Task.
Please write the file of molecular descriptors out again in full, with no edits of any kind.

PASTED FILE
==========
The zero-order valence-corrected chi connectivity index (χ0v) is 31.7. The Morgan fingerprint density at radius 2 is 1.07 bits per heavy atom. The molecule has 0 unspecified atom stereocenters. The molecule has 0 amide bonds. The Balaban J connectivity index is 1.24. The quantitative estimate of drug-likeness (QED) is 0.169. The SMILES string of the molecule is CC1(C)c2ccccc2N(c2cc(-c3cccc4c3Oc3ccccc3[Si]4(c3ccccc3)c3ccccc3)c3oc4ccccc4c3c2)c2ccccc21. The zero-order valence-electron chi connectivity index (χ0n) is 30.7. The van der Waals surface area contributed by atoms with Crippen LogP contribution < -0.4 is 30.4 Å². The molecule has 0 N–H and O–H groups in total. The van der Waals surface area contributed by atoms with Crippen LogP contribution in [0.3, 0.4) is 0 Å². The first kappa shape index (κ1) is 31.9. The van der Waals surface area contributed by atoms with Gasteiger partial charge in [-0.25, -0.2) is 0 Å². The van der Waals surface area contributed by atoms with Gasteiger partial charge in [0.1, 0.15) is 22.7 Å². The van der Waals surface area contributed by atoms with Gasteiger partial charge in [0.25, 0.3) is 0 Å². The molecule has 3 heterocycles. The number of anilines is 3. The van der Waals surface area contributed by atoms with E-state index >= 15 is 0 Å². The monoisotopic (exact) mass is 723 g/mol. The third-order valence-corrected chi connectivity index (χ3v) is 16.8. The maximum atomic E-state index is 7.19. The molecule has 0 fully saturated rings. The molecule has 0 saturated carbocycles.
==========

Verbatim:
The zero-order valence-corrected chi connectivity index (χ0v) is 31.7. The Morgan fingerprint density at radius 2 is 1.07 bits per heavy atom. The molecule has 0 unspecified atom stereocenters. The molecule has 0 amide bonds. The Balaban J connectivity index is 1.24. The quantitative estimate of drug-likeness (QED) is 0.169. The SMILES string of the molecule is CC1(C)c2ccccc2N(c2cc(-c3cccc4c3Oc3ccccc3[Si]4(c3ccccc3)c3ccccc3)c3oc4ccccc4c3c2)c2ccccc21. The zero-order valence-electron chi connectivity index (χ0n) is 30.7. The van der Waals surface area contributed by atoms with Crippen LogP contribution < -0.4 is 30.4 Å². The molecule has 0 N–H and O–H groups in total. The van der Waals surface area contributed by atoms with Crippen LogP contribution in [0.3, 0.4) is 0 Å². The first kappa shape index (κ1) is 31.9. The van der Waals surface area contributed by atoms with Gasteiger partial charge in [-0.25, -0.2) is 0 Å². The van der Waals surface area contributed by atoms with Gasteiger partial charge in [0.1, 0.15) is 22.7 Å². The van der Waals surface area contributed by atoms with Gasteiger partial charge in [0.25, 0.3) is 0 Å². The molecule has 3 heterocycles. The number of anilines is 3. The van der Waals surface area contributed by atoms with E-state index >= 15 is 0 Å². The monoisotopic (exact) mass is 723 g/mol. The third-order valence-corrected chi connectivity index (χ3v) is 16.8. The maximum atomic E-state index is 7.19. The molecule has 0 fully saturated rings. The molecule has 0 saturated carbocycles.